My own background and early experiences have largely been nomadic. I grew up in Portadown, N. Ireland in an Ulster Scot community. This early experience was one of displacement. Neither Irish nor British. My family left this community for a better life, first in England and then later, when I was 12 years old, to Las Vegas and then Utah to become Mormon. I have shifted my identity many times from Ulster Scot settler in Northern Ireland to Mormon in America to philosophical Buddhist and nomadic traveller…

Info on middle east technical university

got good info from my friend Josh about METU in Turkey. He taught there for a few years. I met Josh in grad school 10 years ago. MA in English program at Western Washington University near Seattle. Now he is doing a phd in Indiana in Turkish studies. Americanism in Turkey. He is getting fluent in Turkish now. He said METU was one of the two best universities in Turkey. And the world technical does not mean vocational but more like MIT. The best minds in Turkey with science professors with degrees from Harvard, MIT etc.

Also chair of the Foreign languages department department is super down to earth and friendly. Very good video conference interview. Starting to feel more and more this is right way to go for a while.

Also got the job at Bilkent but i think it would be more restrictive than METU. The job at METU is teaching in the department of foreign languages and there is potential for teaching literature during the second term. METU feels a lot more inviting and welcoming than Bilke…

Spain is out; Turkey might be in

Spain is out. Never really felt in. Got job offer to teach at Middle East Technical University in Ankara, Turkey. Maybe for one year and then return to the UK. I want a base. The UK could be my homebase. Till Wednesday to make a decision. Applied to over 100 jobs in the UK but nothing except two week jobs here and there. Not many prospects. I can save a bit of money in Turkey, get some material for a new book, then come back to London. Leaning in that direction. Don't want to loose touch with friends and poets in London though! Maybe a cross-cultural connection between innovative poets in the UK and Turkey. That could be cool.

Is poetry special?

There is sometimes a hazy line between innovative and so-called mainstream poetics. But for me, there is also division between art and poetry that tries to close the gap between art and life and those that create a specialized discourse. Both language poetics and new formalism in the United States, as many poets and scholars have noted, are two sides of the same coin. The emphasis on critical theory in the English departments of universities have certainly contributed to this specialized status of poetry.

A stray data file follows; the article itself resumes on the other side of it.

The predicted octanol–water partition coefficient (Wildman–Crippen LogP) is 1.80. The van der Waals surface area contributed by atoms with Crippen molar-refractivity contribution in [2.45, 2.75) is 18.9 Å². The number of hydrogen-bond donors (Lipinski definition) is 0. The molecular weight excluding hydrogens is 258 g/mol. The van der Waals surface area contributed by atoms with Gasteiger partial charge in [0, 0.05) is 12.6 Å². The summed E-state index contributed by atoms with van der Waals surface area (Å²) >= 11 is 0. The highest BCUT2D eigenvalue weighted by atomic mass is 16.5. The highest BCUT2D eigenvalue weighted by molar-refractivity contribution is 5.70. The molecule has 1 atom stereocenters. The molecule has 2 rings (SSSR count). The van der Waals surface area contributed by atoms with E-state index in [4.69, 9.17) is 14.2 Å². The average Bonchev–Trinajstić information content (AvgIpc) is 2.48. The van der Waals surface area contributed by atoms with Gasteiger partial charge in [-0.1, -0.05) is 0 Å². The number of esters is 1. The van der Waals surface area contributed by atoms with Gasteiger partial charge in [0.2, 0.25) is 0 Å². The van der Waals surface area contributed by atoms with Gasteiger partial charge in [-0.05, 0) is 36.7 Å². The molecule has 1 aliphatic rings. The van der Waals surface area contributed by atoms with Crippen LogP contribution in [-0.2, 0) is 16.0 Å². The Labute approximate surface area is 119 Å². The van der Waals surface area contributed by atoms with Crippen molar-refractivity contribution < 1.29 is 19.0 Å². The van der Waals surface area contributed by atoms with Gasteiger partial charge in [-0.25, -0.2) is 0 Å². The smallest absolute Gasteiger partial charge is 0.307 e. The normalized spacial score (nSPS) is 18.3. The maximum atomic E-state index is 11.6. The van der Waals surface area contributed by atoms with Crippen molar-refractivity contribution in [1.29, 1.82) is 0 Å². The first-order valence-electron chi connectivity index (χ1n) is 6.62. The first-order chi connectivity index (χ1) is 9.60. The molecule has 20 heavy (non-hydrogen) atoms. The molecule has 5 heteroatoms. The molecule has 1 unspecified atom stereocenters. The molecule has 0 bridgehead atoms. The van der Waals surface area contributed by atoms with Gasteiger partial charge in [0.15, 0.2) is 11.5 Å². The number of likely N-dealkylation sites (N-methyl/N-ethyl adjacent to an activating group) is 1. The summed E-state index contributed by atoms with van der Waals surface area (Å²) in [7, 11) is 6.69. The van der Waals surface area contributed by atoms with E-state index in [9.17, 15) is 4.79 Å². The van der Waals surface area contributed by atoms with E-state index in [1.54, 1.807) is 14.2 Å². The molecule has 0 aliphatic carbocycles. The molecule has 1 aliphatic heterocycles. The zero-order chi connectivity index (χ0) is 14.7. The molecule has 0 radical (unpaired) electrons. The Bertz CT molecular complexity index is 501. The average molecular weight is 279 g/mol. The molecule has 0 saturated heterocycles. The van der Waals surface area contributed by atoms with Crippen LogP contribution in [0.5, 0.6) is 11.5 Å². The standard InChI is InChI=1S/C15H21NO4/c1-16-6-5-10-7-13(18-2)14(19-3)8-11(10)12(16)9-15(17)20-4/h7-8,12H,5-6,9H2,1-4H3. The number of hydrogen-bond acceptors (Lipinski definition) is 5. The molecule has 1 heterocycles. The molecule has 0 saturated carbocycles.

Mainstream poetics often accuses the innovative or avant tradition of elitism.

But that is not the issue. It is far too simplistic.

This is not a well-thought argument but the NY school of poetry and the Beats have shown us the possibility of using the personal in innovative ways. Ditto Flarf. Many poets are innovative but do not fit into either the innovative scenes or the mainstream scenes.

There is also the hipness factor. What happens, as Mark Wallace notes, when our avant garde …

a bit of paradise

I found a bit of paradise yesterday.

First, a very cool feast at an Iranian restaurant with my former student from Iran named Ben. Sauces and yogurt drinks and all kinds of amazing bbq'ed meat. Carpets on the ceiling and wall.

Second, cool exhibition of Felix Topolski called Topolski Century. Overground trains shook above us while looking at murals from the 20th century. He was everywhere in the 20th century. Amazing work.

Third, the poetry library on the firth floor of the Royal Albert Hall. Treasures galore! I wanna live in that place. Small press wonders from the 1960's and beyond! Also a balcony with a view of the Thames and Big Ben. It doesn't get any better!

Bummer is you can only check out four items. I borrowed:

1) John Wieners The Hotel Wentley Poems (1st edition)

2) A Bernadette Mayer Reader

3) A Secret Location on the Lower East Side (all about the small presses in the 1960-1980)

4) Memorial Day by Ted Berrigan and Anne Waldman (Aleos Books 1971)

One day I want to sta…

Spain versus Turkey versus London

so got a job offer to teach 9-14 year olds English in Murcia area of Spain. Near the coast. 1300 EUR a month. Awaiting possible interview with Middle East Technical University in Ankara, Turkey. If I get the university gig in Anakara it should be around 1000 EUR a month.

And then there is London for the poetry community but have to work during most of the readings and living at bare minimum to survive with average monthly salary of 952 EUR. Temporary. No paid holidays or sick days etc. A morning shift and evening shift almost every day.

I walk four miles a day to work and back to save on transport plus it is good exercise (this is actually good and not a moan).

I do have some great adult students. I feel I am doing something worthwhile overall. But there is a lot of government red tape and so on. Also the subject matter (English grammar and job search classes) do not satisfy or challenge my mind.

I have made some good friends who are also poets in London.

I love having the possibility of…